SPL’s Peak Picks presents a curated collection of multiple copies of about 40 popular titles, both fiction and nonfiction, shelved together and available for immediate checkout at your neighborhood library; first come, first served.
Regular users of the Seattle Public Library have long known that checking out a particularly popular book might mean waiting in line, possibly for a long time. Want to read, for example, Celeste Ng’s acclaimed new novel, “Little Fires Everywhere”? As of last week, if you placed a hold on SPL’s website, you’d be number 755 in line. (Out of 233 copies, so it’s not quite as bad as it looks — but still, a wait.) Jesmyn Ward’s National Book Award-winning “Sing, Unburied, Sing”? 693 holds on 222 copies. Amor Towles’ best-selling “A Gentleman in Moscow”? 395 holds on 135 copies.
Or you could just visit your neighborhood library and quite possibly find it right there on the shelf, thanks to a new program called Peak Picks. Launched in selected SPL locations last May and in all branches in November, Peak Picks presents a curated collection of multiple copies of about 40 popular titles, both fiction and nonfiction, shelved together and available for immediate checkout; first-come, first-served. Patrons can take as many as they want — the catch is that each book must be returned within two weeks (normal checkout is three weeks), with no renewals.
Helen Gutierrez, collection-services manager at SPL, noted that while the program is new here, it’s common in other library systems. (King County Libraries, for example, has a similar program called Lucky Day.) “Everyone has their own unique take on the idea,” she said. “Every community is different, and you have to create it with your staff and your collection.”
Gutierrez previously helped launch the Express Reads program at the Maricopa County Library in Arizona, a program that had a one-week limit for books to be returned. This worked well in the Phoenix area, she said, which has many retirees with plenty of reading time. For Seattle, Gutierrez suggested one week for the program and was quickly voted down by her colleagues: “Everybody here said patrons wouldn’t be excited about a seven-day turnaround!” Two weeks, all agreed, was more reasonable.
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A library committee selected the initial lineup of 55 Peak Picks titles, and more than 200 copies of each book on the list was purchased for the program, which operates on a separate budget from the regular library purchasing budget. (For the regular, non-PP collection, “we continue to buy like we normally would buy,” Gutierrez explained.) Books were then distributed among the various branch libraries: 2 to 15 copies each, apportioned according to the size of the branch.
The program was an immediate hit, with nearly 70,000 books checked out through the end of 2017. And that two-week limit hasn’t been a problem: average checkout has been 12 days. If you don’t finish the book in time, Gutierrez suggested, just return it and walk back over to the Peak Picks table — if you’re lucky, you might be able to check out another copy and pick up where you left off.
“Right now we have about 40 in the program — we thought 55 was too much,” said Gutierrez. “We retire titles every month, so we can add new titles. We’re just kind of watching their popularity and space considerations. The collection acts differently at different locations.”
And what have been the most popular titles? Anything local, said Gutierrez, noting the popularity of “Seattle Walks” and “Discovering Seattle Parks: A Local’s Guide.” Also quickly disappearing from the shelves: “The RBG Workout” and “Little Fires Everywhere.”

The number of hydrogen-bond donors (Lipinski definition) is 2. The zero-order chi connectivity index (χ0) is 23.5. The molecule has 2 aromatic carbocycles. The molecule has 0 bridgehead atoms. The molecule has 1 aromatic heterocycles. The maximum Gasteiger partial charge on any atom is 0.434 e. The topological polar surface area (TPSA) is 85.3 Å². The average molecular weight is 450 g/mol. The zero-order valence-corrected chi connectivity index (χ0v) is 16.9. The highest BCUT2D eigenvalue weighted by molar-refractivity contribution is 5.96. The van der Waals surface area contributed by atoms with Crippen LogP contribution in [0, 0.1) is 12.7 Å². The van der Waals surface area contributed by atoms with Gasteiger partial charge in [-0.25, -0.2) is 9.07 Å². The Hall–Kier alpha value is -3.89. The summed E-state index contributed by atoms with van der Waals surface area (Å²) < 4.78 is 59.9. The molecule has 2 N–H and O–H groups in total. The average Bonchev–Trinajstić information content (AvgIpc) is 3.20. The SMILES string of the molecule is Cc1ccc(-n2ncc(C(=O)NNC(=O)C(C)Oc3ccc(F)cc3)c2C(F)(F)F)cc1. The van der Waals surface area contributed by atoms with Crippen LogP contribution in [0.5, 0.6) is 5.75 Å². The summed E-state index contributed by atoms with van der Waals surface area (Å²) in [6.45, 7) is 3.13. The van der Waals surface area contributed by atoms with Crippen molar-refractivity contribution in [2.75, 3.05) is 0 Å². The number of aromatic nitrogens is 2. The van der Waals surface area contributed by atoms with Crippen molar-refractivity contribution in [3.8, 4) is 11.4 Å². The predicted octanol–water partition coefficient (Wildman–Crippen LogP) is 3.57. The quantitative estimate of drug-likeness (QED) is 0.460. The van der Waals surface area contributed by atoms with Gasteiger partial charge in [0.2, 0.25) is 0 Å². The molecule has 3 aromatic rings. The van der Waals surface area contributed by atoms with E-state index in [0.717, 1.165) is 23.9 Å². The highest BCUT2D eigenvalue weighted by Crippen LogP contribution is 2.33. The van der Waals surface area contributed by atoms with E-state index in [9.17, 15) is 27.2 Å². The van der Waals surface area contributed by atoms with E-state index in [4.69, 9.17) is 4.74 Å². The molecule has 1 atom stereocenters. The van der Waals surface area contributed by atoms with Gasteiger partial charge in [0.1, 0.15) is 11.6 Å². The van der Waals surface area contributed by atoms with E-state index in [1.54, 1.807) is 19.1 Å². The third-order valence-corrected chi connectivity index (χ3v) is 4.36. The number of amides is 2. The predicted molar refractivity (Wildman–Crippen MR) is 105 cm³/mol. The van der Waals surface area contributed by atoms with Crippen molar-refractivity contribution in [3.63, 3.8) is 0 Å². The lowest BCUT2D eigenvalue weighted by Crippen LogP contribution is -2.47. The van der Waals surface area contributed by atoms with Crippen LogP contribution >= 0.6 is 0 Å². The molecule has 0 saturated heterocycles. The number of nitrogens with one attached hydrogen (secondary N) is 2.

“The selection librarians, they just have their finger on the pulse of what’s going on with the publishing industry, what’s going on locally, what are people talking about, anticipating interest in them. Pretty much anything they pick has been popular.” Only one selection, said Gutierrez, has been a “semi-dud”: Alec Baldwin’s “Nevertheless.”
New titles to the program for February — and already on Peak Picks tables — include the Oprah’s Book Club pick “An American Marriage” by Tayari Jones; Dave Eggers’ “The Monk of Mokha”; “The Great Alone” by Kristin Hannah (author of the best-selling “The Nightingale”); and Zadie Smith’s essay collection “Feel Free.” Coming soon are Min Jin Lee’s National Book Award finalist “Pachinko,” Steven Pinker’s nonfiction book “Enlightenment NOW: The Case for Reason, Science, Humanism & Progress” and Laura Lippman’s noirish mystery “Sunburn.” Peak Picks aren’t restricted to newly published work; Madeleine L’Engle’s 1962 fantasy novel, “A Wrinkle in Time,” joins the program this month, just in time for the upcoming movie (in theaters March 9).
Titles leave the program when “the interest dies down,” said Gutierrez; the books then join the main collection, filling any active holds. Once multiple copies are no longer needed for the library’s general collection, a number of fates might await them: use for outreach as part of SPL’s mobile services; deposit collections at seniors’ communities; or possibly the Friends of The Seattle Public Library book sales, “so the proceeds end up coming back to help us with the collection.” Sometimes, they end up getting recycled — “they get loved to death, that’s the dream,” Gutierrez said.
For many of us, libraries are deliciously inviting places full of stories; Peak Picks, with its overflowing shelves and tables, makes some of the best of those stories even easier to find. “We want that experience of the cornucopia, the abundance of selection,” said Gutierrez. “People should feel like they can take as much as they want, peruse things at their leisure at home, take four or five titles home. It should be guilt-free, fun book shopping.”